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Egyptian antiquities minister cancels Luxor Museum celebration after Coptic Cathedral bombing

The minister will inaugurate Monday an exhibition to mark Luxor Museum's 41st anniversary, but the celebration to follow has been cancelled after Coptic Cathedral bombing

Nevine El-Aref , Sunday 11 Dec 2016
Luxor
Tourists visit the Valley of the Kings, in Luxor, Egypt (File photo: Reuters)
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Egyptian Minister of Antiquities Khaled El-Enany will inaugurate a temporary exhibition to mark the 41st anniversary of Luxor Museum on Monday but the planned celebration afterwards has been cancelled after Sunday's bombing at the Coptic Cathedral in Cairo.

El-Enany condemned recent terrorist attacks, including an explosion this morning at the St Mark Cathedral in Abbasiya that killed at least 25 people, as well as Friday's attack targeting police safeguarding a mosque in Giza's Haram district. 

"Both attacks are criminal acts that violate the principles of all religions and moral values in targeting innocents and soldiers protecting the nation," El-Enany told Ahram Online.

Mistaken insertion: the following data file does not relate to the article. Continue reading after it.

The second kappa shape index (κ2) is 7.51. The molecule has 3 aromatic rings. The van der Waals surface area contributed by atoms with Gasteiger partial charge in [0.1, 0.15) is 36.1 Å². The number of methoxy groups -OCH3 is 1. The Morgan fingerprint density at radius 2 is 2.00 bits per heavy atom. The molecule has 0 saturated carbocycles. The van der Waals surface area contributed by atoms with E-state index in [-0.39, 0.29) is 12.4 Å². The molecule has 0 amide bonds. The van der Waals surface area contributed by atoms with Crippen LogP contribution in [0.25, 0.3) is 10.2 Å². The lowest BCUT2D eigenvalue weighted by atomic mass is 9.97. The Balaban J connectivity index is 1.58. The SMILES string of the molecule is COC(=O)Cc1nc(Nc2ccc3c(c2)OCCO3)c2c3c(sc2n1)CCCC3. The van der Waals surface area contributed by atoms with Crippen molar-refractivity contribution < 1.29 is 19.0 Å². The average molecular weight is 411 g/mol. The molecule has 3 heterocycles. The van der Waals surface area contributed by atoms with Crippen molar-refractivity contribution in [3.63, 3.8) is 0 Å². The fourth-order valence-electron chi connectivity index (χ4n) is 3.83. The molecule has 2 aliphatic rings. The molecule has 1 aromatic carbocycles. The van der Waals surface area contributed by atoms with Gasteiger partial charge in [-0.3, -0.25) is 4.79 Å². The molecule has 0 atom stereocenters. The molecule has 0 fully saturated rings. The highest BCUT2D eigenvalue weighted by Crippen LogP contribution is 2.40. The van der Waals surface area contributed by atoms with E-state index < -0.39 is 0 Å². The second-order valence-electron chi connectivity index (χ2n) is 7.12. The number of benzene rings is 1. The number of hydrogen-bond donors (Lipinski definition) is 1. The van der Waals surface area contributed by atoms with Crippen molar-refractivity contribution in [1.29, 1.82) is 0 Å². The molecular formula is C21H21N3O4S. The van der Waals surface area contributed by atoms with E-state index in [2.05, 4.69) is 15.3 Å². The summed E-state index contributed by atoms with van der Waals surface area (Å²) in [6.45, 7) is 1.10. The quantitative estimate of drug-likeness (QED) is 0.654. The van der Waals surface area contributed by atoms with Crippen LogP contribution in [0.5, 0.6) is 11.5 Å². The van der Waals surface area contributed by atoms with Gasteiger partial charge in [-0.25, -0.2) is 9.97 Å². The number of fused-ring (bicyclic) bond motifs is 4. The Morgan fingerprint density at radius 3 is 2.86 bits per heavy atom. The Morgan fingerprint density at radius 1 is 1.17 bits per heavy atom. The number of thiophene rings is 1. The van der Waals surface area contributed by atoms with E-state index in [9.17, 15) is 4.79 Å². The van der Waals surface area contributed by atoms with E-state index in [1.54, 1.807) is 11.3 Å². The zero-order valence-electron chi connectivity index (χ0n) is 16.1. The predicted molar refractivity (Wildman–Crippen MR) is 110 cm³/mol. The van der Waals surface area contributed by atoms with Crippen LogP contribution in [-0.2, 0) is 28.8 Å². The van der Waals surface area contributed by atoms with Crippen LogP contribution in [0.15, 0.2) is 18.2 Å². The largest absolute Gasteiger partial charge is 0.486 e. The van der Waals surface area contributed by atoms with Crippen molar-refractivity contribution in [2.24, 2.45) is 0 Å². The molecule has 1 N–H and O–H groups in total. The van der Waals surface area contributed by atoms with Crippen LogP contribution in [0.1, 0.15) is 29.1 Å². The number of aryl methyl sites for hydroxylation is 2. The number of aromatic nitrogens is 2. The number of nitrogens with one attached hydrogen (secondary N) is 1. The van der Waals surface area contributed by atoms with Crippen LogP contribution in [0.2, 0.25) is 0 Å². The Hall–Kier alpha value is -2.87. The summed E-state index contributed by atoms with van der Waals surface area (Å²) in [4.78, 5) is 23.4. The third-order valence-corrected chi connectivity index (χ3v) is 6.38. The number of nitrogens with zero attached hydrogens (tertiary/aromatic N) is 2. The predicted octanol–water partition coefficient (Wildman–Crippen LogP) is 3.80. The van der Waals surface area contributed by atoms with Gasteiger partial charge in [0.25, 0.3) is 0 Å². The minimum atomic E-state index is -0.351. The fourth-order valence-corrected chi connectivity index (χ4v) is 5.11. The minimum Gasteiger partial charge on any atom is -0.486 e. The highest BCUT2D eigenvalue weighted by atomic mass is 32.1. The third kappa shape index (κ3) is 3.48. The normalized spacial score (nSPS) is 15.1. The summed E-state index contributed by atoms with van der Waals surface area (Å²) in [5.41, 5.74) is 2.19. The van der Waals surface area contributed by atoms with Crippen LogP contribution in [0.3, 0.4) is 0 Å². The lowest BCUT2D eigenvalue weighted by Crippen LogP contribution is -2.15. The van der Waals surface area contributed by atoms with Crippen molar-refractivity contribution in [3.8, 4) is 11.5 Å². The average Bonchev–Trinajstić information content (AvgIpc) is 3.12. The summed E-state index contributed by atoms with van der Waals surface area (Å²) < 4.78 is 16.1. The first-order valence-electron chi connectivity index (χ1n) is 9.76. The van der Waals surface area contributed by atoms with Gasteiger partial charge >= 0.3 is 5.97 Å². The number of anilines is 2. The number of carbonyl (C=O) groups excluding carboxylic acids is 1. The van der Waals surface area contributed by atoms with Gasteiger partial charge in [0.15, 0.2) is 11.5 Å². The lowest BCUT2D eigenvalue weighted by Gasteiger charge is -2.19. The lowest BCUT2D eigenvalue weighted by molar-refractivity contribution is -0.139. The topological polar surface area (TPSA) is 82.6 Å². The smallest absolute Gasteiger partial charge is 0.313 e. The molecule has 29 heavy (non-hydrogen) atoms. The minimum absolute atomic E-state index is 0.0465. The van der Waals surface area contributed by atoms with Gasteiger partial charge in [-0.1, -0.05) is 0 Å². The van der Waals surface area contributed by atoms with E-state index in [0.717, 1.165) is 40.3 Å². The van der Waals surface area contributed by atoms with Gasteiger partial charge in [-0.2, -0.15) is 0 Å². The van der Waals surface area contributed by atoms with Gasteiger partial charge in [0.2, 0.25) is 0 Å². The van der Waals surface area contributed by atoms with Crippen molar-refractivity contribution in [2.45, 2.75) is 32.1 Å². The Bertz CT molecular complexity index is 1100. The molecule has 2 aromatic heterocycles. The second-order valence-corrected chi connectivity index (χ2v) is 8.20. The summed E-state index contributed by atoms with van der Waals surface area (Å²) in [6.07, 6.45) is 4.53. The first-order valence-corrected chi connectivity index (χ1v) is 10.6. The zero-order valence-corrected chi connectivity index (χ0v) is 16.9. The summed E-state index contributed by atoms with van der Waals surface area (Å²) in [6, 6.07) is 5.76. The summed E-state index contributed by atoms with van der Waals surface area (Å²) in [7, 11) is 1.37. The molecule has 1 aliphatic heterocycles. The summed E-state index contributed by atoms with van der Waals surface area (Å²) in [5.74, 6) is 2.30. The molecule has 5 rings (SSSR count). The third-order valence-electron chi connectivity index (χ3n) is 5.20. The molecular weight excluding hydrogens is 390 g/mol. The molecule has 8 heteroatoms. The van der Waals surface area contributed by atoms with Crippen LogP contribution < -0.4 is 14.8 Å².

He expressed his condolences to Egypt’s Coptic Pope Tawadros II, the ministers of defence and interior, as well as the families of the victims and all the Egyptian people.

El-Enany cancelled the celebration marking the 41st anniversary of Luxor Museum, but the temporary exhibition, in planning for several months ago, will open as scheduled. The minister will also inspect several archaeological sites in Luxor.

Elham Salah, head of the Ministry of Antiquities' Museums Department, said that the exhibition is to last 60 days and put on show a collection of 40 ancient Egyptian artefacts that were unearthed at King Amenhotep III Temple on Luxor's west bank.

Houring Sourouzian, director of the Conservation Mission of the Amenhotep III Temple Project, said that among the most important objects on show are the seated double life-sized statue of King Amenhotep III discovered during excavation work carried out in 2009 at the entrance of the Great Peristyle Court of the temple, and the red granite fragment depicting a scene showing a Nubian prisoner.

The exhibition will also feature a collection of amulets, stelae, scarabs and remains of clay vessels of different sizes and shapes.

Luxor Museum was originally opened to pubic in 1976 and was subsequently developed and enlarged twice, in 1989 and 2003.

It is an air-conditioned museum on two levels and is designed to create individual vistas at strategic positions to encourage an organised, uninterrupted flow of visitors.

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